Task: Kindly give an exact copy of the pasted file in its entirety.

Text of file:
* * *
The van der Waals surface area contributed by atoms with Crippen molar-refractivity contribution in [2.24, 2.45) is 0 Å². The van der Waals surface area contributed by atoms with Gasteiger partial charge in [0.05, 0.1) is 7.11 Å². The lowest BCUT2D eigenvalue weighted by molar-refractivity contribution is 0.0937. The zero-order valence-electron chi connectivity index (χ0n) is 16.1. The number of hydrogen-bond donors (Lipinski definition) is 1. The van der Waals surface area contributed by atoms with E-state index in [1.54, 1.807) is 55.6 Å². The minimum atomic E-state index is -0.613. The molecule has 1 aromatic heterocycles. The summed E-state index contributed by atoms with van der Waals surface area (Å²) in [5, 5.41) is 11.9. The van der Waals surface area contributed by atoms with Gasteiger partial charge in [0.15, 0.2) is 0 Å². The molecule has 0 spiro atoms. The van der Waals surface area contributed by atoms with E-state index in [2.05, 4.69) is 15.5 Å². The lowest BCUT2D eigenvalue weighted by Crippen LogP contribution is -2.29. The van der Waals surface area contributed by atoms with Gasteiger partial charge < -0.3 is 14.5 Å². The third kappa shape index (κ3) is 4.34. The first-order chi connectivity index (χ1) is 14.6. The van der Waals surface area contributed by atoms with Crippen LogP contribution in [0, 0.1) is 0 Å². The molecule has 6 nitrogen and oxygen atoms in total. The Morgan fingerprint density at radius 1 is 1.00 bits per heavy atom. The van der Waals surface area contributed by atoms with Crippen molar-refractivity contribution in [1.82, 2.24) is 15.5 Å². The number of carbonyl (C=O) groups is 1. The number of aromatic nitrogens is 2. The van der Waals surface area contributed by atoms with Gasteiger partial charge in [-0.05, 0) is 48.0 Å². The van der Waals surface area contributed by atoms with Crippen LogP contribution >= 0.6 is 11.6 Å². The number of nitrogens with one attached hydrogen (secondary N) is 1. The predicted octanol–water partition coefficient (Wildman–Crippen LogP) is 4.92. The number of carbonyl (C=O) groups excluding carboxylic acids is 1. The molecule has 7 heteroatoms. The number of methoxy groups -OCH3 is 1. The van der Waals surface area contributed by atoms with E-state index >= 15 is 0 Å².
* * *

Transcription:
The van der Waals surface area contributed by atoms with Crippen molar-refractivity contribution in [2.24, 2.45) is 0 Å². The van der Waals surface area contributed by atoms with Gasteiger partial charge in [0.05, 0.1) is 7.11 Å². The lowest BCUT2D eigenvalue weighted by molar-refractivity contribution is 0.0937. The zero-order valence-electron chi connectivity index (χ0n) is 16.1. The number of hydrogen-bond donors (Lipinski definition) is 1. The van der Waals surface area contributed by atoms with E-state index in [1.54, 1.807) is 55.6 Å². The minimum atomic E-state index is -0.613. The molecule has 1 aromatic heterocycles. The summed E-state index contributed by atoms with van der Waals surface area (Å²) in [5, 5.41) is 11.9. The van der Waals surface area contributed by atoms with Gasteiger partial charge in [0.15, 0.2) is 0 Å². The molecule has 0 spiro atoms. The van der Waals surface area contributed by atoms with E-state index in [2.05, 4.69) is 15.5 Å². The lowest BCUT2D eigenvalue weighted by Crippen LogP contribution is -2.29. The van der Waals surface area contributed by atoms with Gasteiger partial charge < -0.3 is 14.5 Å². The third kappa shape index (κ3) is 4.34. The first-order chi connectivity index (χ1) is 14.6. The van der Waals surface area contributed by atoms with Crippen LogP contribution in [0, 0.1) is 0 Å². The molecule has 6 nitrogen and oxygen atoms in total. The Morgan fingerprint density at radius 1 is 1.00 bits per heavy atom. The van der Waals surface area contributed by atoms with Crippen molar-refractivity contribution in [1.82, 2.24) is 15.5 Å². The number of carbonyl (C=O) groups is 1. The number of aromatic nitrogens is 2. The van der Waals surface area contributed by atoms with Gasteiger partial charge in [-0.05, 0) is 48.0 Å². The van der Waals surface area contributed by atoms with Crippen LogP contribution >= 0.6 is 11.6 Å². The number of nitrogens with one attached hydrogen (secondary N) is 1. The predicted octanol–water partition coefficient (Wildman–Crippen LogP) is 4.92. The number of carbonyl (C=O) groups excluding carboxylic acids is 1. The molecule has 7 heteroatoms. The number of methoxy groups -OCH3 is 1. The van der Waals surface area contributed by atoms with E-state index >= 15 is 0 Å².